Ms. Hollon’s Answer: I started looking for an agent with my third completed manuscript. I got very close, but ultimately, I collected 108 rejections before I moved on to the next book. I seriously thought of quitting at that point, but I’m absolutely addicted to writing. I submitted it to my future agency after I received an e-mail from a member of Sisters in Crime. (Great organization for help in getting and staying published.) The agency wanted cozy mysteries, but I sent in my International Flight Simulator Mystery. The agent loved the writing, but she didn’t think she could sell it in the current market. So, I told her I had an idea for a cozy mystery featuring a stained-glass shop, would she be interested. She returned an e-mail with a single word: “Sure.” I worked up three chapters, a synopsis and story ideas for more books in the series. Everything happened quickly after that – agent – submissions to publishers – 3-book deal with Kensington.


Q5: In general, how many revisions do you go through before a book is published? Do you have beta readers or is it just your editing team and their suggestions? Do you set your books aside for a period of time and then pick them up and edit them?

Ms. Hollon’s Answer: I revise the draft book a minimum of four times then send it off to an independent editor for a developmental edit, then I revise again and send it to my Agent. I revise again and send it to my Kensington editor. She has comments and so I revise yet again for at least one round. Next is the copy editor round and finally the galley proofs get a review. That’s a minimum of nine formal revisions for each book. I would like more, but luckily the deadline arrives, and I must press the send button.


Q6: A good villain is hard to write. How did you get in touch with your inner villain(s) to write this book? Was there a real-life inspiration for him/her/it?

Ms. Hollon’s Answer: I try to develop the villain as carefully as any of my recurring characters. I don’t model them after read people exactly. I tend to take a Frankenstein mash-up of several character types and go on from there. The trick is to develop each suspect to the same level so that the red herrings stay red herrings.

glassblowing2

Q7: Do any family members, friends, colleagues, acquaintances, etc. end up showing up in your work or are your characters all truly fictional?

Ms. Hollon’s Answer: I toss in names from family and friends, but all are ultimately fictional – your mileage may vary. 😊


Q8: If you could write about anyone fiction/nonfiction, contemporary/historical who would you write about? Why?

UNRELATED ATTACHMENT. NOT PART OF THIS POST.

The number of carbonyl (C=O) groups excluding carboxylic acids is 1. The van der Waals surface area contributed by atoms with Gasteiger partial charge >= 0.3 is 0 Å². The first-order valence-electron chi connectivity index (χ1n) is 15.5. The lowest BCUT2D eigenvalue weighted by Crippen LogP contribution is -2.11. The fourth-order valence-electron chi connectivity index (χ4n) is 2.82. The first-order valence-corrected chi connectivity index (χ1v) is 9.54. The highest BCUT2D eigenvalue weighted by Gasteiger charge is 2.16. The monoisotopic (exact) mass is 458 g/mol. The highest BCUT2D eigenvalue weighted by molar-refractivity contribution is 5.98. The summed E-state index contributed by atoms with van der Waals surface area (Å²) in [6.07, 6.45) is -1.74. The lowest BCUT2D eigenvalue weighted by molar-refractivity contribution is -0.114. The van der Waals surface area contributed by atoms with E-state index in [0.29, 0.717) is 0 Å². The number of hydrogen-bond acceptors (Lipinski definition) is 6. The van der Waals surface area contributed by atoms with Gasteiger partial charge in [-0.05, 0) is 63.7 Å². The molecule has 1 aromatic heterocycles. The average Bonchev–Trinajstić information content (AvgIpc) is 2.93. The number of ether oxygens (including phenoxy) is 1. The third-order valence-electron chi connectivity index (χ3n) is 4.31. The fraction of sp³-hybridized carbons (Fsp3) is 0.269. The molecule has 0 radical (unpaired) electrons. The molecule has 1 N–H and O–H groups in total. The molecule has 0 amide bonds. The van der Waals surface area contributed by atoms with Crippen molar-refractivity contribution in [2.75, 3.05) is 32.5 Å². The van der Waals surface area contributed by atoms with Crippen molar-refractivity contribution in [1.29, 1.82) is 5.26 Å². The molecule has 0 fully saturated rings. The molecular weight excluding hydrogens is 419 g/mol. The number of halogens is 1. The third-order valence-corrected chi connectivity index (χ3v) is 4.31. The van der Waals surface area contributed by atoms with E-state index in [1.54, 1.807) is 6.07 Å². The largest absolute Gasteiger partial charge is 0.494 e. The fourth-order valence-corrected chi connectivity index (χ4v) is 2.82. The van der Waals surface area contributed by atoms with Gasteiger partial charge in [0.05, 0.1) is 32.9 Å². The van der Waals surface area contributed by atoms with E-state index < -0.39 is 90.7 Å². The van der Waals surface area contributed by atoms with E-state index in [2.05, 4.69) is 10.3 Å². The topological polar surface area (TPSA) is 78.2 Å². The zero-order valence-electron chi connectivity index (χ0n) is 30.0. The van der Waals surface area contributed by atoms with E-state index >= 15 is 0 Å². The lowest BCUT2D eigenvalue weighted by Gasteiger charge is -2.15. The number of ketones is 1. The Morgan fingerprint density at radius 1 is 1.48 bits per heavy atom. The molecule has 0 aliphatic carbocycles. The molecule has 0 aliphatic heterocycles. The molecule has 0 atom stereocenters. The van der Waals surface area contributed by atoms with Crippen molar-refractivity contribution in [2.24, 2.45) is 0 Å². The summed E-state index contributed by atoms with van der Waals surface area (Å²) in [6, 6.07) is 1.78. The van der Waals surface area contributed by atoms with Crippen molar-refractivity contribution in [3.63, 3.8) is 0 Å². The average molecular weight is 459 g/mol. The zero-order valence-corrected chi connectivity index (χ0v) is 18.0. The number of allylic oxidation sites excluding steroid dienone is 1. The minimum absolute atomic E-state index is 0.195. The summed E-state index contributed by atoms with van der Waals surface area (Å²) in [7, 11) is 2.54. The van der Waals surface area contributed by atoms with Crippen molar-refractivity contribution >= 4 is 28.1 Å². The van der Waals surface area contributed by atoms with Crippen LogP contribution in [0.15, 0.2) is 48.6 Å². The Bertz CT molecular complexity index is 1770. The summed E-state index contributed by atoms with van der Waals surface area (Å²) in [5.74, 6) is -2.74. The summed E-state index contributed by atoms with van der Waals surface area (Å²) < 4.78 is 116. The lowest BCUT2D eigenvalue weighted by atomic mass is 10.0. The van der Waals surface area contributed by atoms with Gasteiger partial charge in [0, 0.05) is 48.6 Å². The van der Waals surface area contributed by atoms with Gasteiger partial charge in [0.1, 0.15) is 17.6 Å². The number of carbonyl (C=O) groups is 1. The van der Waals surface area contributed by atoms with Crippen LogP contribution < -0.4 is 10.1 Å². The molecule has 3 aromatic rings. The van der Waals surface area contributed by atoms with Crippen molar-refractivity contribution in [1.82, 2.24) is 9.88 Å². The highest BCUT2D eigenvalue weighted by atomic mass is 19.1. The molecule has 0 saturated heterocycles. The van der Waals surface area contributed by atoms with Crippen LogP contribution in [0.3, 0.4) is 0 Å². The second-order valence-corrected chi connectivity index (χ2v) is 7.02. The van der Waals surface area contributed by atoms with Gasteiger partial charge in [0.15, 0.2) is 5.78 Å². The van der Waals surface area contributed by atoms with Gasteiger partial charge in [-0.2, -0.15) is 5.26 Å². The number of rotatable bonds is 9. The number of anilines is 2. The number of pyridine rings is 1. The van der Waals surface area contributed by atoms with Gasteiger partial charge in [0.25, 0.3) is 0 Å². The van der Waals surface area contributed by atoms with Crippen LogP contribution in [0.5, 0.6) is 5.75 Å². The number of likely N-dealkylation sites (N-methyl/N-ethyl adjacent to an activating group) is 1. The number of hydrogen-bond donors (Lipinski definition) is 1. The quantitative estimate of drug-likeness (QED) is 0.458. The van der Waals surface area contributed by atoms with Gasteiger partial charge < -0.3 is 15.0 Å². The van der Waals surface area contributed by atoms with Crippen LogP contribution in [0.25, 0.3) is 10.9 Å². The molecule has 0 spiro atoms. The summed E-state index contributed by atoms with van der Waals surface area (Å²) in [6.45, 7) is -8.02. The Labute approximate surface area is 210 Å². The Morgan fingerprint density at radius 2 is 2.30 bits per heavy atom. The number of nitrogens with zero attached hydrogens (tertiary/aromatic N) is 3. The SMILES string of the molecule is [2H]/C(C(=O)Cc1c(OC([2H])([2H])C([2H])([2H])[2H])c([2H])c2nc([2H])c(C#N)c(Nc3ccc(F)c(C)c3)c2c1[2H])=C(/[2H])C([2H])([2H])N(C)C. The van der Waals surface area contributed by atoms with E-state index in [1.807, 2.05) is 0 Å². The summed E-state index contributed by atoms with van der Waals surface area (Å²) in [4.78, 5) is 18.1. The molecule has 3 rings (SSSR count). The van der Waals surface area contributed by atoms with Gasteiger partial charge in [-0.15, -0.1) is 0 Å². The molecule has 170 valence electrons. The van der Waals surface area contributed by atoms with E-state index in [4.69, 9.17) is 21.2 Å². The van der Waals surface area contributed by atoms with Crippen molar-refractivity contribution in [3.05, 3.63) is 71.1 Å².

Ms. Hollon’s Answer: I would like to create a series set in the English Village where I lived when I worked for British Aerospace. However, I would be interested in the WWII time frame as an American woman engineer. Sounds fun, doesn’t it?


Q9: What are some great books you’ve read recently?

Ms. Hollon’s Answer: Glass Houses by Louise Penny, 19 Souls by J.D. Allen, The Girl from Blind River by Gale Massey, Scot Free by Catriona McPherson, and I’m about to start Twenty-one Days by Anne Perry. I read a lot.

glassblowing2

Q10: What books have influenced your life the most?

Ms. Hollon’s Answer: The Lord Peter Whimsey series by Dorothy L. Sayers and the Amelia Peabody books by Elizabeth Peters.


Q11: If you could spend one day with a character from your book who would it be? And what would you do during that day?

Ms. Hollon’s Answer: I identify strongly with the Harriet Vane character in the Peter Whimsey mysteries. I would invite her to a five-course dinner at the Chef’s table in the kitchen of Queen’s Head Pub here in St. Petersburg, FL. I would invite my local writer friends so we could talk mystery craft until we were stuffed in brain and body.


Q12: Do you read your reviews? Do you respond to them, good or bad? Have you ever learned anything from a bad review and incorporated it into your future work?

Ms. Hollon’s Answer: Although general advice is to ignore them, I read them for guidance on what parts of the craft of writing I can study and improve. I don’t take them too personally – everyone has books that they love that no one else likes and books that they can’t stand even though everyone else loves it.

glassblowing3

Thanks for joining me today! If you wish to visit other stops on the tour, please click on the banner below!

SHATTERED AT SEA BANNER 184

 

 

 

One thought on “BLOG TOUR – Shattered At Sea – REVIEW, AUTHOR INTERVIEW

  1. Thank you for your review on “Shattered at Sea” by Cheryl Hollon and for being part of the book tour. Enjoyed reading the interview. Always fun to learn more about book and author. Can’t wait for the opportunity to read this book.
    2clowns at arkansas dot net

    Liked by 1 person

Leave a Reply

Fill in your details below or click an icon to log in:

WordPress.com Logo

You are commenting using your WordPress.com account. Log Out /  Change )

Google+ photo

You are commenting using your Google+ account. Log Out /  Change )

Twitter picture

You are commenting using your Twitter account. Log Out /  Change )

Facebook photo

You are commenting using your Facebook account. Log Out /  Change )

Connecting to %s